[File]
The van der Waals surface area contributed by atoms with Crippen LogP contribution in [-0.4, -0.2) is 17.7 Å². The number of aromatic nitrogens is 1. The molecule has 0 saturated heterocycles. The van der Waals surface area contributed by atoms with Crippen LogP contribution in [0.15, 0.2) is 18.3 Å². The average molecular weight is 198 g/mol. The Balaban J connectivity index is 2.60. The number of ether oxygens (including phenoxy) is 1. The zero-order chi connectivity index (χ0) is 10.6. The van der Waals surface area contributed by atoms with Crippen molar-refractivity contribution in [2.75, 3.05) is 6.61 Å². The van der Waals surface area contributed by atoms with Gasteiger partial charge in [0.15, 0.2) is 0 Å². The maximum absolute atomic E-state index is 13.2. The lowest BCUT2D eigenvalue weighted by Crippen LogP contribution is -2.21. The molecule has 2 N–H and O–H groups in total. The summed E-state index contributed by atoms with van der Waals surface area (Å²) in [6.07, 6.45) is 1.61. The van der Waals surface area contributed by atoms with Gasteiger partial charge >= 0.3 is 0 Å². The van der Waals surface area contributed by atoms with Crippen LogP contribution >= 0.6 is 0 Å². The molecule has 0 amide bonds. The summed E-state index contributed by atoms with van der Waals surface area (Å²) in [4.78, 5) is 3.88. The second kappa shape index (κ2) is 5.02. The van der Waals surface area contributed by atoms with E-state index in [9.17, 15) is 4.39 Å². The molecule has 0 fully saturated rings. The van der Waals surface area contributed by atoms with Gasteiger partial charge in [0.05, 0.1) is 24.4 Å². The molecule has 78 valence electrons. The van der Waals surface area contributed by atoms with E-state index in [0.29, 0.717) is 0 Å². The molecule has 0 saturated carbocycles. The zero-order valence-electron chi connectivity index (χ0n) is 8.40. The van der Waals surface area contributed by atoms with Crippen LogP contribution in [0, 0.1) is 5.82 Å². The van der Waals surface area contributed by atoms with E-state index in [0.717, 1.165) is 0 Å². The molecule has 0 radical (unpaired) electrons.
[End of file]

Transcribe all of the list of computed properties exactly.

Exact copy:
The van der Waals surface area contributed by atoms with Crippen LogP contribution in [-0.4, -0.2) is 17.7 Å². The number of aromatic nitrogens is 1. The molecule has 0 saturated heterocycles. The van der Waals surface area contributed by atoms with Crippen LogP contribution in [0.15, 0.2) is 18.3 Å². The average molecular weight is 198 g/mol. The Balaban J connectivity index is 2.60. The number of ether oxygens (including phenoxy) is 1. The zero-order chi connectivity index (χ0) is 10.6. The van der Waals surface area contributed by atoms with Crippen molar-refractivity contribution in [2.75, 3.05) is 6.61 Å². The van der Waals surface area contributed by atoms with Gasteiger partial charge in [0.15, 0.2) is 0 Å². The maximum absolute atomic E-state index is 13.2. The lowest BCUT2D eigenvalue weighted by Crippen LogP contribution is -2.21. The molecule has 2 N–H and O–H groups in total. The summed E-state index contributed by atoms with van der Waals surface area (Å²) in [6.07, 6.45) is 1.61. The van der Waals surface area contributed by atoms with Gasteiger partial charge >= 0.3 is 0 Å². The van der Waals surface area contributed by atoms with Crippen LogP contribution >= 0.6 is 0 Å². The molecule has 0 amide bonds. The summed E-state index contributed by atoms with van der Waals surface area (Å²) in [4.78, 5) is 3.88. The second kappa shape index (κ2) is 5.02. The van der Waals surface area contributed by atoms with E-state index in [9.17, 15) is 4.39 Å². The molecule has 0 fully saturated rings. The van der Waals surface area contributed by atoms with Gasteiger partial charge in [0.05, 0.1) is 24.4 Å². The molecule has 78 valence electrons. The van der Waals surface area contributed by atoms with E-state index in [0.29, 0.717) is 0 Å². The molecule has 0 saturated carbocycles. The zero-order valence-electron chi connectivity index (χ0n) is 8.40. The van der Waals surface area contributed by atoms with Crippen LogP contribution in [0, 0.1) is 5.82 Å². The van der Waals surface area contributed by atoms with E-state index in [0.717, 1.165) is 0 Å². The molecule has 0 radical (unpaired) electrons.